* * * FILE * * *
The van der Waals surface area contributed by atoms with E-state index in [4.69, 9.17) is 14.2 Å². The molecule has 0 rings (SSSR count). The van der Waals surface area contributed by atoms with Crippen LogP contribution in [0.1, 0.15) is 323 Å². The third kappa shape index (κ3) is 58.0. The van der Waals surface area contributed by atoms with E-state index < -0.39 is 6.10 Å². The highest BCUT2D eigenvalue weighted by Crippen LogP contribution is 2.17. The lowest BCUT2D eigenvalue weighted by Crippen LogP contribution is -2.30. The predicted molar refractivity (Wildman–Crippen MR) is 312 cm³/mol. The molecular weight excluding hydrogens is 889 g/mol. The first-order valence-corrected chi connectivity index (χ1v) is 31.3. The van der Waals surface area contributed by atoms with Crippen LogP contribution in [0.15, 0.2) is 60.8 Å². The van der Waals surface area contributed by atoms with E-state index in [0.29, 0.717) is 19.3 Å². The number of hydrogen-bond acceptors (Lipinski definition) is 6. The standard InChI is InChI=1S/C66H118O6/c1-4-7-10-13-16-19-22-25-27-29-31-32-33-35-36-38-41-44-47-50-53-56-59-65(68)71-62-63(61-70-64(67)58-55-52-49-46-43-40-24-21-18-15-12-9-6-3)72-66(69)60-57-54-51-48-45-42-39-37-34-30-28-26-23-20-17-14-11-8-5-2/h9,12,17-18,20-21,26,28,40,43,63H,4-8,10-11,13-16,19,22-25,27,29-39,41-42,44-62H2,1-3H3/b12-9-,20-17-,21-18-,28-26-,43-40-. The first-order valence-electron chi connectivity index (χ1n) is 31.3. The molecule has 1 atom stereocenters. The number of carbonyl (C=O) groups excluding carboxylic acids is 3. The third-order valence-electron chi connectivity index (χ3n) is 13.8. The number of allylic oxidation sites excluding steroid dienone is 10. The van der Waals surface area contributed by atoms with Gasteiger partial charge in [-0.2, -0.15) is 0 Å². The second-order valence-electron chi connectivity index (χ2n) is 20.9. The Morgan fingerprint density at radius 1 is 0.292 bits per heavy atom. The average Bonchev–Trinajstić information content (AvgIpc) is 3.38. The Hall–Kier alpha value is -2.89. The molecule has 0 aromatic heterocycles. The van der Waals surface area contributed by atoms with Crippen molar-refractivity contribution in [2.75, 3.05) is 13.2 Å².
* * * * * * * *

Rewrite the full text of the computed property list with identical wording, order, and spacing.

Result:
The van der Waals surface area contributed by atoms with E-state index in [4.69, 9.17) is 14.2 Å². The molecule has 0 rings (SSSR count). The van der Waals surface area contributed by atoms with Crippen LogP contribution in [0.1, 0.15) is 323 Å². The third kappa shape index (κ3) is 58.0. The van der Waals surface area contributed by atoms with E-state index < -0.39 is 6.10 Å². The highest BCUT2D eigenvalue weighted by Crippen LogP contribution is 2.17. The lowest BCUT2D eigenvalue weighted by Crippen LogP contribution is -2.30. The predicted molar refractivity (Wildman–Crippen MR) is 312 cm³/mol. The molecular weight excluding hydrogens is 889 g/mol. The first-order valence-corrected chi connectivity index (χ1v) is 31.3. The van der Waals surface area contributed by atoms with Crippen LogP contribution in [0.15, 0.2) is 60.8 Å². The van der Waals surface area contributed by atoms with E-state index in [0.29, 0.717) is 19.3 Å². The number of hydrogen-bond acceptors (Lipinski definition) is 6. The standard InChI is InChI=1S/C66H118O6/c1-4-7-10-13-16-19-22-25-27-29-31-32-33-35-36-38-41-44-47-50-53-56-59-65(68)71-62-63(61-70-64(67)58-55-52-49-46-43-40-24-21-18-15-12-9-6-3)72-66(69)60-57-54-51-48-45-42-39-37-34-30-28-26-23-20-17-14-11-8-5-2/h9,12,17-18,20-21,26,28,40,43,63H,4-8,10-11,13-16,19,22-25,27,29-39,41-42,44-62H2,1-3H3/b12-9-,20-17-,21-18-,28-26-,43-40-. The first-order valence-electron chi connectivity index (χ1n) is 31.3. The molecule has 1 atom stereocenters. The number of carbonyl (C=O) groups excluding carboxylic acids is 3. The third-order valence-electron chi connectivity index (χ3n) is 13.8. The number of allylic oxidation sites excluding steroid dienone is 10. The van der Waals surface area contributed by atoms with Gasteiger partial charge in [-0.2, -0.15) is 0 Å². The second-order valence-electron chi connectivity index (χ2n) is 20.9. The Morgan fingerprint density at radius 1 is 0.292 bits per heavy atom. The average Bonchev–Trinajstić information content (AvgIpc) is 3.38. The Hall–Kier alpha value is -2.89. The molecule has 0 aromatic heterocycles. The van der Waals surface area contributed by atoms with Crippen molar-refractivity contribution in [2.75, 3.05) is 13.2 Å².